Are Democrats the only party that puts signs up in the Village of Waterloo? I agree that permission should be received to put signs on private property–vacant or not. Just because there is a sign there does not mean that permission was not given. BTW, in Penn Yan all trustees run as an independent. With that being said, when I was first elected I was the only registered Democrat on the board. There are no Democrats on the Yates County Legislature ( and our tax rate raised 14% between 2012-2013!

    Too bad Waterloo does not enforce their laws. I would complain it I were you, but I know you are not the complaining type. 🙂

  8. BOB McGILL says:

    the owners of some of the vacant property are from out of town, some out of state, permission was not likely given. Complain to who ? The mayor ? he was putting up the signs !
    I ran as a write in and got about 30% of the vote 🙂

  9. whungerford says:

    Given recent court decisions, all restrictions on political advertising may be unconstitutional. Where restrictions exist, might they be framed by a politically motivated majority for partisan advantage? Might enforcement favor a candidate or party. Could a county or state ban all roadside advertising to the advantage of an incumbent? If a sign is placed on public property, who is allowed to remove it? Could anyone take it down before or after an election?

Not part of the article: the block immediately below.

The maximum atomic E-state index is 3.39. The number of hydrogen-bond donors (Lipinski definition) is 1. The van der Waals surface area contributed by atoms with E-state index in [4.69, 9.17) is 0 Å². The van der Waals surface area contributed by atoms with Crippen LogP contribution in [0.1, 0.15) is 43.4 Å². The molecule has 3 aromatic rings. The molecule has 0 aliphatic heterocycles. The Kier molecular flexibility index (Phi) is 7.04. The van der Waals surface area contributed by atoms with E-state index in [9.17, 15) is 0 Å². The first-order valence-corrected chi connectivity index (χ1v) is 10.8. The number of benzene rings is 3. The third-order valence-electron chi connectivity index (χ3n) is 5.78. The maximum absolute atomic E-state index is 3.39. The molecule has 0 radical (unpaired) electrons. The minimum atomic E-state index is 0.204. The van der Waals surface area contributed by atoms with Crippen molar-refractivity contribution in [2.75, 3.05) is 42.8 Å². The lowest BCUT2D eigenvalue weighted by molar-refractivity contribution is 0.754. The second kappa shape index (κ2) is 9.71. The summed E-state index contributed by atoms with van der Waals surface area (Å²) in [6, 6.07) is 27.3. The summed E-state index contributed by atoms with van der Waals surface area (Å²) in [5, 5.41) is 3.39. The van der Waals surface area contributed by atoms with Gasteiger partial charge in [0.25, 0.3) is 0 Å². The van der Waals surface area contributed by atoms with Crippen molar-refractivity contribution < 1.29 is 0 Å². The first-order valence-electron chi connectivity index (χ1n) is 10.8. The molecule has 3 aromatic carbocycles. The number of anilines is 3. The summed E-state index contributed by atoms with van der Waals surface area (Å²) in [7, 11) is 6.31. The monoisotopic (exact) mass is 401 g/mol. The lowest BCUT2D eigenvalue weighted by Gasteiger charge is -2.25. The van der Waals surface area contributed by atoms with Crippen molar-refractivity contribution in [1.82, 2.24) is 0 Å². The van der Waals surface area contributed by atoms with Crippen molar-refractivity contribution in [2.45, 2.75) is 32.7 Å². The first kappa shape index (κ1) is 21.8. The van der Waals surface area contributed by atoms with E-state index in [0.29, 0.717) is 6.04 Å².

10. pystew says:

    I called the Village of Waterloo this morning. The clerk told me that there is a permit form for Village Elections which the candidate receives after he/she answers basic questions. They are allowed to place signs 30 days before the election and the signs need to be down 48 hours after the election. The candidate is responsible for the removal of the signs. There is no cost for the permit.

    That does not pertain to town, county, state or federal elections…only ones that they control which are entirely within their borders. Therefore Martha or Tom would not need to get a permit.

    I was also told that signs could be place in public places, like on the side of the roads. They need to have property owners permission to place signs on private property.

  11. pystew says:

    Thirty per cent is an excellent showing for a write in candidate. You must have gotten the word out well.